Causes of the Fenian Movement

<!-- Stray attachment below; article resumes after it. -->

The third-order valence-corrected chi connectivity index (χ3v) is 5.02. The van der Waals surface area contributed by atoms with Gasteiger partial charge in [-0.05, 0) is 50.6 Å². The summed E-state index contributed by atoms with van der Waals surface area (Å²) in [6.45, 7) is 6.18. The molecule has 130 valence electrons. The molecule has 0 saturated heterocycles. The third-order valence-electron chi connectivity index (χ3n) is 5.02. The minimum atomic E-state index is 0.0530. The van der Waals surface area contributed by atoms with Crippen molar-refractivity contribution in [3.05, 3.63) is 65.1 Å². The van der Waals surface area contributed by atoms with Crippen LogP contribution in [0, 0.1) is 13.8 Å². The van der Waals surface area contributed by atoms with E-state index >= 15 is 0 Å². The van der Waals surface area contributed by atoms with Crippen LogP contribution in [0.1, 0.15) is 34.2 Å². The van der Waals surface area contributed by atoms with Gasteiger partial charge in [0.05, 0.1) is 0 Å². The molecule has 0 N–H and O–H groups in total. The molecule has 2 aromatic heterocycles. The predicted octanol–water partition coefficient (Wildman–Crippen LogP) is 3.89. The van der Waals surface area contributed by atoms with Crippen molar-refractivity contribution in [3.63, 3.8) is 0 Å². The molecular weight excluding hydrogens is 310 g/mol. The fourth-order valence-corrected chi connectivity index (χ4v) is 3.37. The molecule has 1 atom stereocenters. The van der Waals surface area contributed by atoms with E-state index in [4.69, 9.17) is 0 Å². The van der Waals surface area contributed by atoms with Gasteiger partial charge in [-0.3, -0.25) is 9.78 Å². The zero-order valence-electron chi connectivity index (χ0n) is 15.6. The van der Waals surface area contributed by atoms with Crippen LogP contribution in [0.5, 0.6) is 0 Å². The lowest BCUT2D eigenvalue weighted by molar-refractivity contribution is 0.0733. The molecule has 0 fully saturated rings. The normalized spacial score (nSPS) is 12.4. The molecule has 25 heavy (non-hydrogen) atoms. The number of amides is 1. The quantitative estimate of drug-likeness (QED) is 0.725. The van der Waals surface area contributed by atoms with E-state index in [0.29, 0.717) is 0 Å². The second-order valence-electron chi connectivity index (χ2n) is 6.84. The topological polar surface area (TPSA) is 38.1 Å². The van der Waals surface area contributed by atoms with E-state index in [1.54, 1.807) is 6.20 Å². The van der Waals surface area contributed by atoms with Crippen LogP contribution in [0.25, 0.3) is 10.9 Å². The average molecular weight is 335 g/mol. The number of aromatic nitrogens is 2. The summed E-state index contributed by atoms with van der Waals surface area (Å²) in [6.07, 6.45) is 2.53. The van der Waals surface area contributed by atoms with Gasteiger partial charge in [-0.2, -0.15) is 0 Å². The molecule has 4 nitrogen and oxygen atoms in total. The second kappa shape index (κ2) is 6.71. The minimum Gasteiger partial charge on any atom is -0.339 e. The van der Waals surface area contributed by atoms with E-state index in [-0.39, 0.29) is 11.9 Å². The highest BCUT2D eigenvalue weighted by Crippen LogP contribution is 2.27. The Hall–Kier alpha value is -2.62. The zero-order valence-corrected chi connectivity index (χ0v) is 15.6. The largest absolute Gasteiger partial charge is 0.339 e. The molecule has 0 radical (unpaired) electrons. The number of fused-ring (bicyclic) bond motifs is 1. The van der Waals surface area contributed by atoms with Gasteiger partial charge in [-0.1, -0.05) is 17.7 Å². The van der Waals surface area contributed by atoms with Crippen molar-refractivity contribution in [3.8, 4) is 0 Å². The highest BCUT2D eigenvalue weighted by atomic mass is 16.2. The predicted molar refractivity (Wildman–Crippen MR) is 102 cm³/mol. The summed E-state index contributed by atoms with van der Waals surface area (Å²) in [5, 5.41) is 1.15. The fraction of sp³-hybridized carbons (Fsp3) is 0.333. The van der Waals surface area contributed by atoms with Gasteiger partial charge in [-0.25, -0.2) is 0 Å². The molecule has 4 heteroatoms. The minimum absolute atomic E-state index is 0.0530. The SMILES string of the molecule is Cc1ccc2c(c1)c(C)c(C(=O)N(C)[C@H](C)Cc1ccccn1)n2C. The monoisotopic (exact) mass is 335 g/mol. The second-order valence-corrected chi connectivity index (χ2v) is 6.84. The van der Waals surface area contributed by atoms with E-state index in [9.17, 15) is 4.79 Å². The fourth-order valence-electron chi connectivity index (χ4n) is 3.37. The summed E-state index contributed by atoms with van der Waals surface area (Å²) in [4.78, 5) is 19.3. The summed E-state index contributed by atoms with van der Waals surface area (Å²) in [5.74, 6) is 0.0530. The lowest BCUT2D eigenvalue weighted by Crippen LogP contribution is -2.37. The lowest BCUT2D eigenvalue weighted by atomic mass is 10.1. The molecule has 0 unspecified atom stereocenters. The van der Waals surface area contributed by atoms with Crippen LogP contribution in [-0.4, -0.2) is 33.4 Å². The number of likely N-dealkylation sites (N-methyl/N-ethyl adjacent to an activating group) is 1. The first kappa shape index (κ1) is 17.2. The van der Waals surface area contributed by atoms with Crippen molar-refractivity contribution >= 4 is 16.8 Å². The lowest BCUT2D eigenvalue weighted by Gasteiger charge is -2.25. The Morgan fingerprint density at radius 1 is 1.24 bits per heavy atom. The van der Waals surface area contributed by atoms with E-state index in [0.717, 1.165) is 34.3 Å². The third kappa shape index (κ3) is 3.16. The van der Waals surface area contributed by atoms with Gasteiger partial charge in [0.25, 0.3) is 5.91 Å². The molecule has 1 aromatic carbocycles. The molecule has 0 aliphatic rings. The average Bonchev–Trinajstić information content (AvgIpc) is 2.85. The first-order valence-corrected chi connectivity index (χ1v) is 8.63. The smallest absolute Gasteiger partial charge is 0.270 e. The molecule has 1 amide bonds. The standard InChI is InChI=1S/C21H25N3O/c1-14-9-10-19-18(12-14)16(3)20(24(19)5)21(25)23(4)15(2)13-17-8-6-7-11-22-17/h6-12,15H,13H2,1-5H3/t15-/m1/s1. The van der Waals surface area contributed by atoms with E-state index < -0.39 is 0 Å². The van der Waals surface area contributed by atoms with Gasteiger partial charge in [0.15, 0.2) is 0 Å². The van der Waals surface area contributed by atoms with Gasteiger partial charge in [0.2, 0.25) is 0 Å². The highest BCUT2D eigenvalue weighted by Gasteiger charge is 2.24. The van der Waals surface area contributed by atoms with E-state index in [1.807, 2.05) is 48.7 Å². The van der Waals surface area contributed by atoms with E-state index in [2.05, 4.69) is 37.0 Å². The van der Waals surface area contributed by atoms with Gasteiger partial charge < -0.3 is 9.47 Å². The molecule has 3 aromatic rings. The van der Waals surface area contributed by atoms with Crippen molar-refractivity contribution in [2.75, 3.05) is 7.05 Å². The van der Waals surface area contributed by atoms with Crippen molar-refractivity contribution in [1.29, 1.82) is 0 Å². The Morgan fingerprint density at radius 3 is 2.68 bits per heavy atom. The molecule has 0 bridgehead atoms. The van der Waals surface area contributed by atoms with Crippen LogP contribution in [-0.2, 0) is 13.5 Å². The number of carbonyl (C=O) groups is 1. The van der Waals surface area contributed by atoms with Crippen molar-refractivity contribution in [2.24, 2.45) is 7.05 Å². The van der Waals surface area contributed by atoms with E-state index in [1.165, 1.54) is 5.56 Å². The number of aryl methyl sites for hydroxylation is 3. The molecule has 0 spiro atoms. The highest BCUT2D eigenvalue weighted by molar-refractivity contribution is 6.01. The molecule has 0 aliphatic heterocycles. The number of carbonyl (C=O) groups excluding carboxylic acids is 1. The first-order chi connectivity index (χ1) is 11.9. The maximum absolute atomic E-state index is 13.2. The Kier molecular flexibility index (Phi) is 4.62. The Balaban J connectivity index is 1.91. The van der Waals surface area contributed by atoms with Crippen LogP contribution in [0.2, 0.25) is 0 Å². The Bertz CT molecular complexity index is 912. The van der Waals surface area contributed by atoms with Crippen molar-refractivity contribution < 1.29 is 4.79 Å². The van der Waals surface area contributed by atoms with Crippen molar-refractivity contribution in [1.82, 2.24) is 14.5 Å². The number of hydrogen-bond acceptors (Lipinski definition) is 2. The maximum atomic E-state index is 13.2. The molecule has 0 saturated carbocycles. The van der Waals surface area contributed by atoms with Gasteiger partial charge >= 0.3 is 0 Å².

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Causes of the Fenian Movement Irish history is one that is filled with many successes, but heavily out weighted by tragedies and failures of all types. Beginning in the 1840’s, Ireland was faced with many occurrences that lead up to a movement that changed the history of Ireland’s nationalism. “Beginning with 1847, the potato blight left famine and death on every hand; emigration was excessive and disaffection wide spread yet the British government did little to relieve the deplorable conditions.” (Walker 2) One of the largest events of the time was the Fenian Movement. This movement was led by the people in order to take back what was theirs, their land and rights. While many occurrences might have contributed to the Fenian Movement, which was named after the legendary Gaelic hero, Finn Mac Cumhail (de Nie 215), the four large contributors were The Great Potato Famine; The Young Ireland Uprising; the Civil War; and Britain’s tightening oppression. In 1845, the main crop of the Irish was coming under attack. A blight that slowly killed the potatoes from the inside out, hit the country hard. With the devastation of the dying potatoes, much of the population was found to be in starving situations. Disease that already existed in the country, attacked those left weak by the starvation they were facing, and many died. The disaster of the Famine radicalized a generation of mainly catholic young men of modest social origin, some of whom eventually succeed in assembling an almost open and extremely widespread conspiracy to subvert British rule in Ireland (Gavin 471) This lead to the emigration of many to other countries in order to leave the diseased country. The Famine also caused many Irish to question the control that Britain had over their country. Britain granted no form of help to the devastated Irish population. Since potatoes were Ireland’s top export, the British decided to tax and bill for the potatoes that they never received. They also used religion as a tool to discourage the Irish. English Catholic’s prevalent concern: that Irish nationalism would supersede Catholicism in the hearts and minds of England’s Catholic population, which was predominantly composed of working-class Irish migrants… Most Irish classified their Catholicism with nationalism while English Catholics considered themselves a refined Catholic minority in a vulgar Protestant land (Dye 358).

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